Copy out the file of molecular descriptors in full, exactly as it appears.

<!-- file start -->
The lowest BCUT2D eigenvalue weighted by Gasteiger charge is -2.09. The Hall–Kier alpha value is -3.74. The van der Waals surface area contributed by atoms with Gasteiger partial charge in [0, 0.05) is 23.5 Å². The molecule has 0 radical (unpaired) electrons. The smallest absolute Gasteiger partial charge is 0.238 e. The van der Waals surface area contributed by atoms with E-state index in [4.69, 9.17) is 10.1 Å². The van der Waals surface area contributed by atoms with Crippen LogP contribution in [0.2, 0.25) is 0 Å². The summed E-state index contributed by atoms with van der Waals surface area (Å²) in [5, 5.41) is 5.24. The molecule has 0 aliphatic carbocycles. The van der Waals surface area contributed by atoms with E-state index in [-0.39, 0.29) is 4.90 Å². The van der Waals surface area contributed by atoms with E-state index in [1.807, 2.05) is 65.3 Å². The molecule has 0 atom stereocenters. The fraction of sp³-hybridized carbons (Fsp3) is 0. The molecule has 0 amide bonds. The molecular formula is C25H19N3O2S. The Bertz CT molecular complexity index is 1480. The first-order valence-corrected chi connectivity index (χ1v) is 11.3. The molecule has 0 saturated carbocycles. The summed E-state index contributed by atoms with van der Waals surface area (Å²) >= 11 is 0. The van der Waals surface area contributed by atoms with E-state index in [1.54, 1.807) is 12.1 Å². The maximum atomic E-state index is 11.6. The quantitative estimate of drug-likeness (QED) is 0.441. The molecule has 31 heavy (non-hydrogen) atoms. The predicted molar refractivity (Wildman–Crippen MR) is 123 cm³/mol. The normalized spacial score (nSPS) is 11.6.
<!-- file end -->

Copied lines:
The lowest BCUT2D eigenvalue weighted by Gasteiger charge is -2.09. The Hall–Kier alpha value is -3.74. The van der Waals surface area contributed by atoms with Gasteiger partial charge in [0, 0.05) is 23.5 Å². The molecule has 0 radical (unpaired) electrons. The smallest absolute Gasteiger partial charge is 0.238 e. The van der Waals surface area contributed by atoms with E-state index in [4.69, 9.17) is 10.1 Å². The van der Waals surface area contributed by atoms with Crippen LogP contribution in [0.2, 0.25) is 0 Å². The summed E-state index contributed by atoms with van der Waals surface area (Å²) in [5, 5.41) is 5.24. The molecule has 0 aliphatic carbocycles. The van der Waals surface area contributed by atoms with E-state index in [-0.39, 0.29) is 4.90 Å². The van der Waals surface area contributed by atoms with E-state index in [1.807, 2.05) is 65.3 Å². The molecule has 0 atom stereocenters. The fraction of sp³-hybridized carbons (Fsp3) is 0. The molecule has 0 amide bonds. The molecular formula is C25H19N3O2S. The Bertz CT molecular complexity index is 1480. The first-order valence-corrected chi connectivity index (χ1v) is 11.3. The molecule has 0 saturated carbocycles. The summed E-state index contributed by atoms with van der Waals surface area (Å²) >= 11 is 0. The van der Waals surface area contributed by atoms with E-state index in [1.54, 1.807) is 12.1 Å². The maximum atomic E-state index is 11.6. The quantitative estimate of drug-likeness (QED) is 0.441. The molecule has 31 heavy (non-hydrogen) atoms. The predicted molar refractivity (Wildman–Crippen MR) is 123 cm³/mol. The normalized spacial score (nSPS) is 11.6.